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Roderick M Hills

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BUSINESS
June 6, 1989
Oak Industries' shareholders will determine this morning if a management-backed majority on the company's board of directors should be replaced by a group of directors led by Roderick M. Hills, a Washington-based investment banker who has been waging an increasingly bitter proxy fight for control of the Rancho Bernardo-based company. The highly charged vote will take place during Oak's 10 a.m. annual meeting at the U.S. Grant Hotel in downtown San Diego. Hills on Monday said that he was "comfortable" with preliminary results in the proxy fight.
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BUSINESS
June 15, 1989 | GREG JOHNSON, Times Staff Writer
Oak Industries director Roderick M. Hills on Wednesday wrested control of San Diego-based Oak from Chairman E. L. McNeely, after an official tally showed that Hills' slate won an overwhelming victory at the company's June 6 annual meeting. Hills' five-member slate won 77% of the 53.5 million votes cast during the emotionally charged annual meeting, while McNeely's slate drew just 23%, according to Oak General Counsel Jim Miller. In addition, three representatives of MIM Ltd., a British firm that owns 25% of Oak's shares, also were elected to the board by overwhelming margins.
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BUSINESS
June 3, 1989 | GREG JOHNSON, Times Staff Writer
Charges, countercharges and a possible court fight surfaced Friday in the increasingly bitter proxy fight that Washington-based merchant banker Roderick M. Hills is waging for control of Oak Industries. Oak Chairman E. L. McNeely on Friday initiated the latest exchange by insisting that Hills, a former U.S. Securities and Exchange Commission chairman, has tried to mislead Oak shareholders about the San Diego-based company's financial health. McNeely branded Hills' proxy solicitation campaign a "public relations effort . . . (that)
BUSINESS
June 6, 1989
Oak Industries' shareholders will determine this morning if a management-backed majority on the company's board of directors should be replaced by a group of directors led by Roderick M. Hills, a Washington-based investment banker who has been waging an increasingly bitter proxy fight for control of the Rancho Bernardo-based company. The highly charged vote will take place during Oak's 10 a.m. annual meeting at the U.S. Grant Hotel in downtown San Diego. Hills on Monday said that he was "comfortable" with preliminary results in the proxy fight.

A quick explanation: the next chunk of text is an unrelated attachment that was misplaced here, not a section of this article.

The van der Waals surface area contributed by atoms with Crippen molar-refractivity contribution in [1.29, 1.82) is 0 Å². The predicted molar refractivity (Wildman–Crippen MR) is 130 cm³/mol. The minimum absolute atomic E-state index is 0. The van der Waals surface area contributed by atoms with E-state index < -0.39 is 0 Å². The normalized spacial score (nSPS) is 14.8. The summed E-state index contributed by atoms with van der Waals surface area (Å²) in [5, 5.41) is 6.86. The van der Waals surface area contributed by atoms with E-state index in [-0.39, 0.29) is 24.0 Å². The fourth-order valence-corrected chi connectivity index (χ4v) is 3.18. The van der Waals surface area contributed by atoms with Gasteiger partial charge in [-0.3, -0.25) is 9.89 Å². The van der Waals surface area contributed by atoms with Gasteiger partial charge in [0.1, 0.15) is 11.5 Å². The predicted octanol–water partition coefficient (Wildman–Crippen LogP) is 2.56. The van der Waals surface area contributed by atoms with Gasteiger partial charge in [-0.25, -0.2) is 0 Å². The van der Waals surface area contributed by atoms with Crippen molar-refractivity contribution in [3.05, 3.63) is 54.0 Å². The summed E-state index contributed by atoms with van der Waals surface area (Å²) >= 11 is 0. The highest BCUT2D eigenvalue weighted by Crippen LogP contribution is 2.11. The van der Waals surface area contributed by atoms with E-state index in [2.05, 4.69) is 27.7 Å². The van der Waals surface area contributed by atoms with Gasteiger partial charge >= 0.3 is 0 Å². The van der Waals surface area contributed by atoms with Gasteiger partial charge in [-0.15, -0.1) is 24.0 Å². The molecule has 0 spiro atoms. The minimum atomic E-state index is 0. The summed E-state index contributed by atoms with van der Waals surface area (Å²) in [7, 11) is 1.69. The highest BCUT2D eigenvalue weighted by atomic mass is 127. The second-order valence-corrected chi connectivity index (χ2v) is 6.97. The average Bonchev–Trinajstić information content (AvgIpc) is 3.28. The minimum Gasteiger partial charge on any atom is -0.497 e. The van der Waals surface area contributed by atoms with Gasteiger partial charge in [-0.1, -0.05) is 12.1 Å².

BUSINESS
June 15, 1989 | GREG JOHNSON, Times Staff Writer
Oak Industries director Roderick M. Hills on Wednesday wrested control of San Diego-based Oak from Chairman E. L. McNeely, after an official tally showed that Hills' slate won an overwhelming victory at the company's June 6 annual meeting. Hills' five-member slate won 77% of the 53.5 million votes cast during the emotionally charged annual meeting, while McNeely's slate drew just 23%, according to Oak General Counsel Jim Miller. In addition, three representatives of MIM Ltd., a British firm that owns 25% of Oak's shares, also were elected to the board by overwhelming margins.
BUSINESS
June 3, 1989 | GREG JOHNSON, Times Staff Writer
Charges, countercharges and a possible court fight surfaced Friday in the increasingly bitter proxy fight that Washington-based merchant banker Roderick M. Hills is waging for control of Oak Industries. Oak Chairman E.L. McNeely Friday initiated the latest exchange by insisting in a press release that Hills, a former U.S. Securities & Exchange Commission chairman, has tried to mislead Oak shareholders about the financial health of the San Diego-based company. In a related action disclosed by Oak Friday, MIM Ltd., a British firm that is Oak's largest shareholder, has asked a Delaware judge to protect its right to vote for Hills' group of directors during Oak's annual meeting in San Diego Tuesday.
BUSINESS
April 25, 1989 | GREG JOHNSON, Times Staff Writer
Roderick M. Hills, former Securities and Exchange Commission chairman, doesn't own a single share of Oak Industries. But that hasn't stopped Hills--along with former U. S. Atty. Gen. Elliott Richardson and San Diego businessmen Daniel Derbes and George W. Leisz--from initiating a proxy fight that would wrest control of Oak Industries from Chairman E. L. McNeely. Hills, the spouse of newly appointed U.S. trade representative Carla Hills, recently acknowledged in an interview that he might be "tilting at windmills" in the proxy fight that is scheduled to occur during Oak's June 6 annual meeting.